Pundits expects global merger and acquisition (M&A) to increase in the second half of 2023 and they expect that environmental and social governance (ESG) to play a larger role in due diligence.

While investors said M&A deals would rise in 2023, the threat of recession, rising interest rates and geopolitical tension remain threats, according to the consultant PwC. About three-fifths (60 per cent) of chief executive officers told the firm that they would not delay deals because of those risks.


“The outlook finds that M&A – and particularly portfolio optimisation – continues to represent a strategic opportunity for market players,” the report said, irrespective of challenging macroeconomic and geopolitical factors.” Chief executive officers are most likely to use the tool to reposition their businesses, bolster growth and achieve sustained outcomes over the longer-term, it said.

The law firm Bain and Company said that it expected most deals to be in the small and midsize end of the market.

This year could also be a strong year for M&Ss in the energy and infrastructure sector, according to the law firm Allen and Overy. Middle East, Southeast Asia, Japan and UK will be hotspots of activity, it said, and investors are likely to show renewed interest in digital assets.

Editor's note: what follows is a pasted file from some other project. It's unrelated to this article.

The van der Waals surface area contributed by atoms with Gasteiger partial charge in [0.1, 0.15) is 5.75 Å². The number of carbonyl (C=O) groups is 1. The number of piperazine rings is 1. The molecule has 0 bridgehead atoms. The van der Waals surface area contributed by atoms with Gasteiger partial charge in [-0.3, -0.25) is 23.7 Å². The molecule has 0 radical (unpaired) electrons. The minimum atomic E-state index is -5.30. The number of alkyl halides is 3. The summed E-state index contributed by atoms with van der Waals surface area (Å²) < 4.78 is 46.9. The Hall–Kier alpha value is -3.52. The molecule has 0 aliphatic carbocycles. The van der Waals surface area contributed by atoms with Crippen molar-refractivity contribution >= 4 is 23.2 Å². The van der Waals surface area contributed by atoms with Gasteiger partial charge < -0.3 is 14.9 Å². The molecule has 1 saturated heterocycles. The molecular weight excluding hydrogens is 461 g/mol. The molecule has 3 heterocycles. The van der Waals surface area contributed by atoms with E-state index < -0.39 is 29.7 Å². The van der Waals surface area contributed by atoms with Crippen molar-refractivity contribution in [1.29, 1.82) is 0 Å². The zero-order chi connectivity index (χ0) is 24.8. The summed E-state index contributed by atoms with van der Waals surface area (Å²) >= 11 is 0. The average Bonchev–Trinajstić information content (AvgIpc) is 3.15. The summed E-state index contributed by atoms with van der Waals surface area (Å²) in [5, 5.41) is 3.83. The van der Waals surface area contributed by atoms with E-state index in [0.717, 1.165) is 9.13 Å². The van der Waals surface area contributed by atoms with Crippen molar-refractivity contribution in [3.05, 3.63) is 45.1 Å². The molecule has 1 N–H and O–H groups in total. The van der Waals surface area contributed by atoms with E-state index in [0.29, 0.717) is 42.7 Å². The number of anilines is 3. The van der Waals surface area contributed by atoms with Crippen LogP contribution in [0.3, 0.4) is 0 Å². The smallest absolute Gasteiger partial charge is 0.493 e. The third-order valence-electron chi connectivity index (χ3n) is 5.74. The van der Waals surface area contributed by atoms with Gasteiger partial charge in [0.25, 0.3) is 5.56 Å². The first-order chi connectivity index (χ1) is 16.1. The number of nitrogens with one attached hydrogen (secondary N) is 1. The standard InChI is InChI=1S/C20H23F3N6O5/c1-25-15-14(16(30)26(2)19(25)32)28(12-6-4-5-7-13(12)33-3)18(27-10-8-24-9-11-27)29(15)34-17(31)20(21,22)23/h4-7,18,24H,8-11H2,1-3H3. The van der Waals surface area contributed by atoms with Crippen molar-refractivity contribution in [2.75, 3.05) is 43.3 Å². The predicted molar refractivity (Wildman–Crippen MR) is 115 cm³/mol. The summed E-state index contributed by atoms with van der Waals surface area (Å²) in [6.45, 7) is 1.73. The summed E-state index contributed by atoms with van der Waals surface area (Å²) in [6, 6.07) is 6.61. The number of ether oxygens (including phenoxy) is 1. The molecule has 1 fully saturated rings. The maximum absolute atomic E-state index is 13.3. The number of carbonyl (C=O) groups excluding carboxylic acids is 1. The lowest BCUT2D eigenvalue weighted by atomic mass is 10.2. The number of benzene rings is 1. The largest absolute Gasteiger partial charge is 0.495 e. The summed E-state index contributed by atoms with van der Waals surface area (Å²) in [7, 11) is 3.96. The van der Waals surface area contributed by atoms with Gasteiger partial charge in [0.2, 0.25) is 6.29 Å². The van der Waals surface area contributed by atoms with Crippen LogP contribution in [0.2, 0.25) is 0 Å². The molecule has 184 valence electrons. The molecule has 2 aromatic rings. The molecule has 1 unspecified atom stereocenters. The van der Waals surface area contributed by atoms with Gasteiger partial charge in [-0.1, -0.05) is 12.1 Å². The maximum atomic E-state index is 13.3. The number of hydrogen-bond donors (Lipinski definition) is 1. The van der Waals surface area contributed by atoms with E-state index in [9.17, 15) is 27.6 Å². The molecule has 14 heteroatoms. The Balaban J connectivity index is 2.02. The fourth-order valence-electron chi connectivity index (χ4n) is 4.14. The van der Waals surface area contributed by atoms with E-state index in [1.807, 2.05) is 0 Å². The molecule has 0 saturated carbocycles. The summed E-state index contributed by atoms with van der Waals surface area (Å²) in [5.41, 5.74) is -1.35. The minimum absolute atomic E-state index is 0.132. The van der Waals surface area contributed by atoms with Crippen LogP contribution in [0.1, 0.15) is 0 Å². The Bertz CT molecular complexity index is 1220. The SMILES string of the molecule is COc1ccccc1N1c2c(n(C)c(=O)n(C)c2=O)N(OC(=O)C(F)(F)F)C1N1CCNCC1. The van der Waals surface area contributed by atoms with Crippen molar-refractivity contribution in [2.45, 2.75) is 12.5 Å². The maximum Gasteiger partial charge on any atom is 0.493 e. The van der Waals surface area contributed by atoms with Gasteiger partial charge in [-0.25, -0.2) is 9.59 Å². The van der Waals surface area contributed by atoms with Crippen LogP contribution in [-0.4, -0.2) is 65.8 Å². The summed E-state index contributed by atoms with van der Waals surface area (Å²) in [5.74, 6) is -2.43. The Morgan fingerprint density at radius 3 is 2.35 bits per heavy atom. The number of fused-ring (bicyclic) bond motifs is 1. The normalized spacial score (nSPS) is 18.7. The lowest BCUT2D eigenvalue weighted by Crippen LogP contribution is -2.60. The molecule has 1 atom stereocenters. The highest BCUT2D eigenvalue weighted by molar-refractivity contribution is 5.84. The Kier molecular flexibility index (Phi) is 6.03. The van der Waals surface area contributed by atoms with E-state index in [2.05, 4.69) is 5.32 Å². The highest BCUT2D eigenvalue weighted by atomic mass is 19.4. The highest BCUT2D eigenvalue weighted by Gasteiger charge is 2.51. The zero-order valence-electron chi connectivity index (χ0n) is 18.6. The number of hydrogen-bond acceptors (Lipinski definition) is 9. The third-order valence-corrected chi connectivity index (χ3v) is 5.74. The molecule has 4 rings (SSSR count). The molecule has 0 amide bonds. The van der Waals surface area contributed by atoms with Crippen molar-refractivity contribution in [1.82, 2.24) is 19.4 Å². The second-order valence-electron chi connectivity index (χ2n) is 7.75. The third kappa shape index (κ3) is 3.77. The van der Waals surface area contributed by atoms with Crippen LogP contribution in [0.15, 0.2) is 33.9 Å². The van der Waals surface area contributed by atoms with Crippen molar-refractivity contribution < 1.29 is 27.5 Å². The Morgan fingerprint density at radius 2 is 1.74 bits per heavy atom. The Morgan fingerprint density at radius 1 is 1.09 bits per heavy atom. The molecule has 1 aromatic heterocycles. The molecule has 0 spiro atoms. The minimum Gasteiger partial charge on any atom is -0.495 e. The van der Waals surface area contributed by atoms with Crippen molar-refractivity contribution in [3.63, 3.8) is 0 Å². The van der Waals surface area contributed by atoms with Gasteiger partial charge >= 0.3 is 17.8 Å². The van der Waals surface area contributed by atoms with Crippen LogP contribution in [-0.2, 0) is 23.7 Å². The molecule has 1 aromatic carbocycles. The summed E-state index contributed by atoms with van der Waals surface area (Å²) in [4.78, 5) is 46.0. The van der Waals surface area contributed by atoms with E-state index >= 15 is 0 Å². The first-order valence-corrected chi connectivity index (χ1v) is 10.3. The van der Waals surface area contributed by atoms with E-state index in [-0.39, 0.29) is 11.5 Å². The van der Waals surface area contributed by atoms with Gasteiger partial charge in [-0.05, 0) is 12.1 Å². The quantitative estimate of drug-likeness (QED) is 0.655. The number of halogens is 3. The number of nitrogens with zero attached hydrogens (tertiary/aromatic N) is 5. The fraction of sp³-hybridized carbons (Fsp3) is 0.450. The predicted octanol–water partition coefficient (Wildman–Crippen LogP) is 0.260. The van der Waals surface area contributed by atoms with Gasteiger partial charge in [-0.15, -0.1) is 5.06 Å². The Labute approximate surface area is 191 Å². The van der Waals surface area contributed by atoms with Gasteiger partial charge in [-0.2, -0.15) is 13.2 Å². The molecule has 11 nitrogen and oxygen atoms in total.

Boards and ESG

As companies deepen their own approaches to ESG they are increasingly looking at how acquisition and merger targets align with their own values and practices. ESG can be used as an effective risk management tool in dealmaking. But ESG is often open to interpretation and boards could find themselves focused on factors that are not crucial to the success of the M&A Afra Afsharipour, professor of law and senior associate dean for academic affairs, at UC Davis School of Law in the US.

“It can be difficult to assess and incorporate ESG risk analysis in M&A dealmaking,” she wrote recently. “Given the lack of clear regulatory guidance on ESG, there may also be questions about the accuracy of a particular firm’s ESG disclosure.”

The speed at which deals often need to be conclude also pose problems to such analysis.

Click here for information on IRM’s Environmental and Social Governance Interest Group.